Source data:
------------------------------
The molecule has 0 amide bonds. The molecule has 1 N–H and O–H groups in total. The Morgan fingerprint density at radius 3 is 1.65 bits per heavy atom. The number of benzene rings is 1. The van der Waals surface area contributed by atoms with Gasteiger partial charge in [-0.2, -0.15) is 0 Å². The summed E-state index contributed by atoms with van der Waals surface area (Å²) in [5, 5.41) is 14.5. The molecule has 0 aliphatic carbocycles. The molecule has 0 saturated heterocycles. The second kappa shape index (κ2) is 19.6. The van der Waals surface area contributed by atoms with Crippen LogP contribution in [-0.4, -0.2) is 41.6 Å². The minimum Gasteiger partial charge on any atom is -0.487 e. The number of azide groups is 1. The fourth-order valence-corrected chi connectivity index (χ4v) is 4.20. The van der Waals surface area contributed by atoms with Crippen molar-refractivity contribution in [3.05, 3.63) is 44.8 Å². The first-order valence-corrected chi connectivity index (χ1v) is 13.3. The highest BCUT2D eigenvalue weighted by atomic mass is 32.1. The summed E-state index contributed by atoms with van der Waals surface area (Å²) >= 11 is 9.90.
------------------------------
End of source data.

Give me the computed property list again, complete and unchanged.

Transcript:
The molecule has 0 amide bonds. The molecule has 1 N–H and O–H groups in total. The Morgan fingerprint density at radius 3 is 1.65 bits per heavy atom. The number of benzene rings is 1. The van der Waals surface area contributed by atoms with Gasteiger partial charge in [-0.2, -0.15) is 0 Å². The summed E-state index contributed by atoms with van der Waals surface area (Å²) in [5, 5.41) is 14.5. The molecule has 0 aliphatic carbocycles. The molecule has 0 saturated heterocycles. The second kappa shape index (κ2) is 19.6. The van der Waals surface area contributed by atoms with Crippen LogP contribution in [-0.4, -0.2) is 41.6 Å². The minimum Gasteiger partial charge on any atom is -0.487 e. The number of azide groups is 1. The fourth-order valence-corrected chi connectivity index (χ4v) is 4.20. The van der Waals surface area contributed by atoms with Crippen molar-refractivity contribution in [3.05, 3.63) is 44.8 Å². The first-order valence-corrected chi connectivity index (χ1v) is 13.3. The highest BCUT2D eigenvalue weighted by atomic mass is 32.1. The summed E-state index contributed by atoms with van der Waals surface area (Å²) >= 11 is 9.90.